The 2 fundamental movements presented here are the clean and jerk and the snatch. These movements are particularly beneficial to the development of strength, endurance, and power for 4 specific reasons. Both are full body movements. They both rely heavily on hip activation, the part of the body with the largest contribution to lower body power. Both movements engage the muscles that maintain spinal stability. Finally, when KB training is programmed for pace, both movements result in an elevated cardiovascular demand.
THE CLEAN AND JERK
The clean and jerk is a 2-stage movement. Begin with the KB on the ground. Grip the KB loosely in cradle of the fingers with the thumb rotated back to point in the direction of the opposite foot (Figure 3).
The thumb should be hooked over the handle of the bell and lying over nail of the middle or index finger. This is called the hook grip.
The bell should be placed slightly forward of the lifter's body. When lifting the bell from the ground, this position will allow gravity to start the bell's movement to a position behind the lifter's knees (i.e., the backswing) (Figure 4).
At the apex of the backswing, the lifter should powerfully extend the hips. The forceful hip extension will move the arm back out in front of the body. When the KB reaches chest height, he/she should sharply retract the shoulder girdle to change the vector of the bell back in the direction of the lifter's body. This action will initiate the rotation of the KB. It is during the scapular retraction phase that the lifter should allow the handle to shift from the cradle of the fingers (i.e., hook grip) and into the palm of the hand. This is done to reduce friction across the finger joints. Avoiding bell rotation while the handle is in contact with these joints prevents blistering and skin tearing. A correct catch position places the bell handle diagonally through the palm running from the first joint of the index finger to the heel of the palm. The bell should simultaneously contact the forearm, upper arm, and chest as it settles into rack position (Figure 5).
To initiate the jerk, the lifter must have a solid base of support at the 3 points of contact in the rack position. This allows for maximal transfer of power from the body into the KB. From the rack position, the lifter then sinks into slight flexion at the hips and the knees followed by quick extension. The power-focused lower body contraction transmits force from the lower body, through a stiffened core, up through the torso and to the racked KB. If the extension phase of the jerk is performed correctly, the KB should not leave the body until full extension is achieved at both hip and knee. If the coach/trainer notes that the KB is leaving the rack position before full hip and knee extension, this indicates that the lifter is pressing the bell using the arm instead of transmitting force to the KB from the lower body. As the bell ascends, the hips and knees relax back into a position of slight flexion at the hips and knees until the elbow locks. At this point, the athlete should again extend the hips and knees to achieve overhead lockout (Figure 6A–D).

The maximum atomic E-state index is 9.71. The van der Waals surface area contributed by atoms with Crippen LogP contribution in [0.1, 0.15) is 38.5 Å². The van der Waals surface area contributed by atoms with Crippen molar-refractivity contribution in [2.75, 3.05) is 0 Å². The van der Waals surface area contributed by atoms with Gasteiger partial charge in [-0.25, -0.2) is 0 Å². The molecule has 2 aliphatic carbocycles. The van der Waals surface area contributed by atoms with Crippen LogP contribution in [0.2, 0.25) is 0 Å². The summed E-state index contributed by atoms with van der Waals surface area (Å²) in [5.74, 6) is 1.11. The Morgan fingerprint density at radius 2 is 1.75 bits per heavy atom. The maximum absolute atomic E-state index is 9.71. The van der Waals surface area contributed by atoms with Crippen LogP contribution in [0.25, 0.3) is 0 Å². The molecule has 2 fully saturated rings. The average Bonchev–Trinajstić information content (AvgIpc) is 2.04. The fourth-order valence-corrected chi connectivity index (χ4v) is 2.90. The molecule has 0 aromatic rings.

After safe fixation of the bell overhead, allow the bell to return to the rack position. The lifter immediately rolls the KB out of rack position and into the next backswing. As the bell exits the rack position, the lifter should elevate the shoulder of the lifting arm and lean back behind his/her center of gravity to prepare the back and hips for the eccentric phase of the swing. This movement also helps to ensure that the KB falls along a curvilinear path rather than falling straight down which helps to absorb shock (Figure 7).
As the KB passes the waist, allow the lifting shoulder to follow the KB and rotate toward the ground into the backswing (Figure 8).
The snatch begins in a similar way to the clean. The snatch, however, requires greater hip activation as the goal is to lift the KB above the lifter's head in 1 movement. Given this fact, it will be necessary to begin training this movement with a lighter KB than was used for the clean and jerk. Start with the same grip and body position as illustrated for the clean and jerk (see Figures 3 and 4). The power phase of the snatch begins like the clean and jerk with the difference appearing as the shoulder retracts. As the KB reaches the bottom of the chest, the lifter retracts the shoulder and allows the elbow of the lifting arm to flex passively. The hand should slightly supinate as the bell ascends. When it reaches approximately chin height, the lifter should quickly reverse shoulder retraction into protraction and forcefully push his/her hand into the bell handle. The bell should drift into an overhead lockout position as the elbow straightens with the KB handle lying diagonally across the palm as in the clean (Figure 9A–C).